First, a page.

Chikyu (meaning 'Earth' in Japanese) is the world’s largest deep-ocean scientific drilling vessel. I was given rare access to the ship during the 'Nankai Trough Seismogenic Zone Experiment' – at the cutting edge of geological exploration and research. The scientific mission is to drill deep into the Earth's surface and retrieve core samples from the boundary between the Philippine Sea and Eurasian tectonic plates at the Nankai Trough – one of Japan's most seismically volatile regions and the source of historic and future earthquakes. This mission represents extraordinary human ambition and engineering that aims to provide a greater understanding of the tectonic mechanics of the Earth's surface, to comprehend the forces of Nature and to protect future generations from disaster.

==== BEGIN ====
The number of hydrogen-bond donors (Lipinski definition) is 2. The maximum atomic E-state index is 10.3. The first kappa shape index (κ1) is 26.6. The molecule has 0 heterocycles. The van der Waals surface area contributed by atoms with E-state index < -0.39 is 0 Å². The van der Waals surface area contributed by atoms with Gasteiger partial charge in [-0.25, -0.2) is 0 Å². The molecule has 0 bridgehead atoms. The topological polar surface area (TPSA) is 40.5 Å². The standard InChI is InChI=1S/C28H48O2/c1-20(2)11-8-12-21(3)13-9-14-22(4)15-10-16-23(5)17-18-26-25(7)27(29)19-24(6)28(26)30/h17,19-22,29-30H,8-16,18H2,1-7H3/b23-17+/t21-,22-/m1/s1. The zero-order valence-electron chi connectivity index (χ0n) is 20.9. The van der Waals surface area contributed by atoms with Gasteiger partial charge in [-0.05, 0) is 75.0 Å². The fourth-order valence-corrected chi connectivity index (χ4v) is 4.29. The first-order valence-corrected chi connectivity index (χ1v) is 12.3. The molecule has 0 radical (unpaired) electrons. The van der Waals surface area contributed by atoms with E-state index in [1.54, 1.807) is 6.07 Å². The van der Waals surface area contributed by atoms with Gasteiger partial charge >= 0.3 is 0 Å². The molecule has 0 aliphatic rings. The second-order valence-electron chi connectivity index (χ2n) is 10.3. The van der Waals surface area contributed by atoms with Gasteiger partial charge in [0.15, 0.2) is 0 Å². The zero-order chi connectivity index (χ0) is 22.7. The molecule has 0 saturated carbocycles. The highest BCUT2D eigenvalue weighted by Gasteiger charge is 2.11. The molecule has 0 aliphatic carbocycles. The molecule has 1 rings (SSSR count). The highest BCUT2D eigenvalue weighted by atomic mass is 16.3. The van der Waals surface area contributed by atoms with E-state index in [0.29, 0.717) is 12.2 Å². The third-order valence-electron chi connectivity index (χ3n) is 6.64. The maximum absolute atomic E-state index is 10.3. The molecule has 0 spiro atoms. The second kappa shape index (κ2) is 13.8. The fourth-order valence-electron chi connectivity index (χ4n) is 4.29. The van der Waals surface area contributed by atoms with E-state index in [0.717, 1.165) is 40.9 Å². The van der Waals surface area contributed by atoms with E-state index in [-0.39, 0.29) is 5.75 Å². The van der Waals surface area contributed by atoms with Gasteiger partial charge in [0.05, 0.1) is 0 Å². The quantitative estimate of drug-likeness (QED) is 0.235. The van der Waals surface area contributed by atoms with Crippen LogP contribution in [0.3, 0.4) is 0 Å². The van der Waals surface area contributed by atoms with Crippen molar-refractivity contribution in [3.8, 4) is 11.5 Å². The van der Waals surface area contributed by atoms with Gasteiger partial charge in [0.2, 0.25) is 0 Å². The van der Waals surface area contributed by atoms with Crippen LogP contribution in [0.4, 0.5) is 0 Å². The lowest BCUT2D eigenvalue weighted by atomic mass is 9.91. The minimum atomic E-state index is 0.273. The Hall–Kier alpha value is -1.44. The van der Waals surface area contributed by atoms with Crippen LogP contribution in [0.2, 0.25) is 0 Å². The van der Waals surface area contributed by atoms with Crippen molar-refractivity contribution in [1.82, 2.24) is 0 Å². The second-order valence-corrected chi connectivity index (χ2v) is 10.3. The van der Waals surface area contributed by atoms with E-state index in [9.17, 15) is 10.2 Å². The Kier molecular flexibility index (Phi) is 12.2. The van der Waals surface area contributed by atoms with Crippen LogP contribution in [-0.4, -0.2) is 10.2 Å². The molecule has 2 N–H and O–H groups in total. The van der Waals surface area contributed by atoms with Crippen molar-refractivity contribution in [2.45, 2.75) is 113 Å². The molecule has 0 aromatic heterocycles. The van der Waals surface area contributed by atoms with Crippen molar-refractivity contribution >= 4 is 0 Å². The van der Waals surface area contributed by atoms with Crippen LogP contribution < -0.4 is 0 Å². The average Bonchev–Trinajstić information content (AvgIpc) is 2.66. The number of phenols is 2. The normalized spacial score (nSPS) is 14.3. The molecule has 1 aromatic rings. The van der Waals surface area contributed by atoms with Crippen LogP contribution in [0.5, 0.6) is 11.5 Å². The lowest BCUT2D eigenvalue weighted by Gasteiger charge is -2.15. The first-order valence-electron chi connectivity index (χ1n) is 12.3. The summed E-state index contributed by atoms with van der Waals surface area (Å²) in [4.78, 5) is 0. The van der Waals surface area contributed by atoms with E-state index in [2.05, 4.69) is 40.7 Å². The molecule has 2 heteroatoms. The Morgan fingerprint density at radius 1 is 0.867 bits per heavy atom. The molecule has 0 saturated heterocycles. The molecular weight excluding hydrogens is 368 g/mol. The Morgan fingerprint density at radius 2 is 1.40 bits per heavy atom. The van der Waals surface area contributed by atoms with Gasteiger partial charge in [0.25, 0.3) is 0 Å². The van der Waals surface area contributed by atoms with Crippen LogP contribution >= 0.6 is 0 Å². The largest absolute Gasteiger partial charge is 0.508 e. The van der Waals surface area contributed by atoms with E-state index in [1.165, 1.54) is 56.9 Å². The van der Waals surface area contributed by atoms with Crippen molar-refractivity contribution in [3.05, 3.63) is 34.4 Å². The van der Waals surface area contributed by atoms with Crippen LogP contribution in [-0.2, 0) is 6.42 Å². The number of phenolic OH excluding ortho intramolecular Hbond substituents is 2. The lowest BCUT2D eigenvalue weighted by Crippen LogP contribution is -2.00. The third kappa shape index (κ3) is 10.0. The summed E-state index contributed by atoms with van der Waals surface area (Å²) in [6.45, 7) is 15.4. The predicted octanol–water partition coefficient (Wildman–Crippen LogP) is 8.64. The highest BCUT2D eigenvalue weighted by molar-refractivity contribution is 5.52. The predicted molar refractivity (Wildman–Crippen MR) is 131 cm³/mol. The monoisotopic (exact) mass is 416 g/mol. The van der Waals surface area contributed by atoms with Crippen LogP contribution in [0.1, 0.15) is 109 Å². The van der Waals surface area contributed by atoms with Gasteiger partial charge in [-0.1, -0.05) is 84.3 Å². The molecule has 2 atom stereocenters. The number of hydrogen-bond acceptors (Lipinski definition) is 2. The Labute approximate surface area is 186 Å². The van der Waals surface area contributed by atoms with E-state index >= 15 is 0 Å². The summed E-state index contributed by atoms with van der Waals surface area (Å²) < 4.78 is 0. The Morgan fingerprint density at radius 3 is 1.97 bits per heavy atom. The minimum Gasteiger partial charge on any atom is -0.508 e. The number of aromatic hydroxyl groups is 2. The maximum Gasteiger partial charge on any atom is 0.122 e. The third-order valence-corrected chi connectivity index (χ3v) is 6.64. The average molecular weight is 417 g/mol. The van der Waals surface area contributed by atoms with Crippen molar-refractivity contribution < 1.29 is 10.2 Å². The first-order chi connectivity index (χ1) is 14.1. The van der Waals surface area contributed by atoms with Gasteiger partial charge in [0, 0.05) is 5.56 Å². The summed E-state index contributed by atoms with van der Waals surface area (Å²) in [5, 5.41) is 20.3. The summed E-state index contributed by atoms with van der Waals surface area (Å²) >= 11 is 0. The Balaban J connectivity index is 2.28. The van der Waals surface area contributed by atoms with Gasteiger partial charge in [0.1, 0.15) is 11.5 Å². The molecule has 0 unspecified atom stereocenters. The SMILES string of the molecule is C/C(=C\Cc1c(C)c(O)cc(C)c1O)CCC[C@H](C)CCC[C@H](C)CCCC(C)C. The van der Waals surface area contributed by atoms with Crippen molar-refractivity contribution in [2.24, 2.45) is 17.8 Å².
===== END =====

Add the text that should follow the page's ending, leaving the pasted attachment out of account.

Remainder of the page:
This series also includes photographs made at the Kochi Core Repository where 150 kms of deep-earth core samples (representing 200 million years of geological time) are archived.
These photographs form the most recent series in my ongoing work in Japan that considers the relationship between geological phenomena and human-cultural histories. Previous series include 'A Catfish Sleeps' (2009) and 'Tohoku' (made at the time of the 2011 Great East Japan Earthquake and Tsunami).